her desponding feelings: it rather aggravated than I told her it might not be that. But palliated the sin she daily, nay, hourly, committed enough of this; enough has been said to show the in thought, in word, and in deed. In thought she ruinous, the fatal effects of early spoiling, of over- was arrogant towards God, and rebellious against indulgence, and the neglect, in the training of a his will : in word she was hasty, imperious, and child, of “the one thing needful.” Had Kitty been often unkind, even towards her gentle and aged nurtured as a Christian child, a pilgrim upon mother; whilst in deed she was often reckless earth, and an heir of eternal life, there would have alike of God's honour, and of the duty which she been hope; there would have heen reason to ex-owed to her fellow-men. In a word, self was pect that she would have been a Christian woman, Kitty's idol : self she worshipped, and to self everypatient in tribulation, and rejoicing in hope of thing and everybody were made to give way. the glorious future which was before her. .. Alas! that indulgence should so easily render Enough has been said, too, of the evils both tem- even the naturally unselfish selfish, the meekporal and eternal, the sorrows and the heart-spirited hasty, the docile disobedient, and the conburnings, the danger of falling into temptation, tented exacting and rebellious! Can the evil and the little hope there is of escaping it, attend- which brings so many others in its train be too ing the marriage of those whose religious opinions sedulously guarded against, either in ourselves, are opposed to one another. .. The protestant in our conduct towards our children, or in the use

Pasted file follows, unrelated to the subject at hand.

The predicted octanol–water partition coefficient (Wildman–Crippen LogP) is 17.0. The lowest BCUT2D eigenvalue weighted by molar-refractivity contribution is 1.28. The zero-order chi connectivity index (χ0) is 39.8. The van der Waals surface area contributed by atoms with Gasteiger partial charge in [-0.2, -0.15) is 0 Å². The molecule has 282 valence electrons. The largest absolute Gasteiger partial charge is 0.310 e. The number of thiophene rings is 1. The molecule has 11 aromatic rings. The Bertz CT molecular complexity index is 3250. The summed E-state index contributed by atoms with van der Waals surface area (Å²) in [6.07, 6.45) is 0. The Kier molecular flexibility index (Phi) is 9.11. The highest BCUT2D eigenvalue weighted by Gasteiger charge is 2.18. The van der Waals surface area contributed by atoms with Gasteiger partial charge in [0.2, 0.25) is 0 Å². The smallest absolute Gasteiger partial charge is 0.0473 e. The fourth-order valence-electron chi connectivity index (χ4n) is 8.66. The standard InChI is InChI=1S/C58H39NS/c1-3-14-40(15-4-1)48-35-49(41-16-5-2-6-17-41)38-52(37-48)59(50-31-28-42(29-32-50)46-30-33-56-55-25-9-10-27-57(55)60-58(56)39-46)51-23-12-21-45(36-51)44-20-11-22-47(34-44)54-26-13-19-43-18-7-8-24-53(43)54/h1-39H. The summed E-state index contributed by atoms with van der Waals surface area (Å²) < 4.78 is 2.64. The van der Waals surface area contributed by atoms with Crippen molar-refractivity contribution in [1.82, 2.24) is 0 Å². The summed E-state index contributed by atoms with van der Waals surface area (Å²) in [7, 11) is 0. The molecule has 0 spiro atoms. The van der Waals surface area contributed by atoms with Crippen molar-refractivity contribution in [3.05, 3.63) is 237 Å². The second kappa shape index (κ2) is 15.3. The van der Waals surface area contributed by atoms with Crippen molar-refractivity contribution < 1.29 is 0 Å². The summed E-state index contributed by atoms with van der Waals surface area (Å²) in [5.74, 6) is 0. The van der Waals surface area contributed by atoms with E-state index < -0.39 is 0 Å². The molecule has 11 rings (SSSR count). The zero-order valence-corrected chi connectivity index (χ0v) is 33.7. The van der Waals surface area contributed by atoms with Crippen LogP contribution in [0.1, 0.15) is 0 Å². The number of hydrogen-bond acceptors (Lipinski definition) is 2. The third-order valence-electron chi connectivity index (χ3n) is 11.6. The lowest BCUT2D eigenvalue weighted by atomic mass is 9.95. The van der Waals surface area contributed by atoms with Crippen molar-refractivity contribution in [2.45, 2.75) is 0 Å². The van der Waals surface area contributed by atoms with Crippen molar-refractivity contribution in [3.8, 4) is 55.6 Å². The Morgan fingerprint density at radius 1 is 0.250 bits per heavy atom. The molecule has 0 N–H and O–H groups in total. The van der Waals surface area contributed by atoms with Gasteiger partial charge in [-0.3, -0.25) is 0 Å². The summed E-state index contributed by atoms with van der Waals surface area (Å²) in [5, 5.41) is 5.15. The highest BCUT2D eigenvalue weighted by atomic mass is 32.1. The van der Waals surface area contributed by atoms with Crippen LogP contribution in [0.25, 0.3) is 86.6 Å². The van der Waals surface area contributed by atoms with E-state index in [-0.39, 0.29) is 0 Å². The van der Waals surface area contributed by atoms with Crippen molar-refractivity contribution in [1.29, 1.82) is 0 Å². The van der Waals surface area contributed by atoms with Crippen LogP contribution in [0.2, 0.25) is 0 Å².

of the influence which we exercise over those worshippers, in all parts of the world, are one committed in any way to our guidance, or our congregation; for they are one body in Christ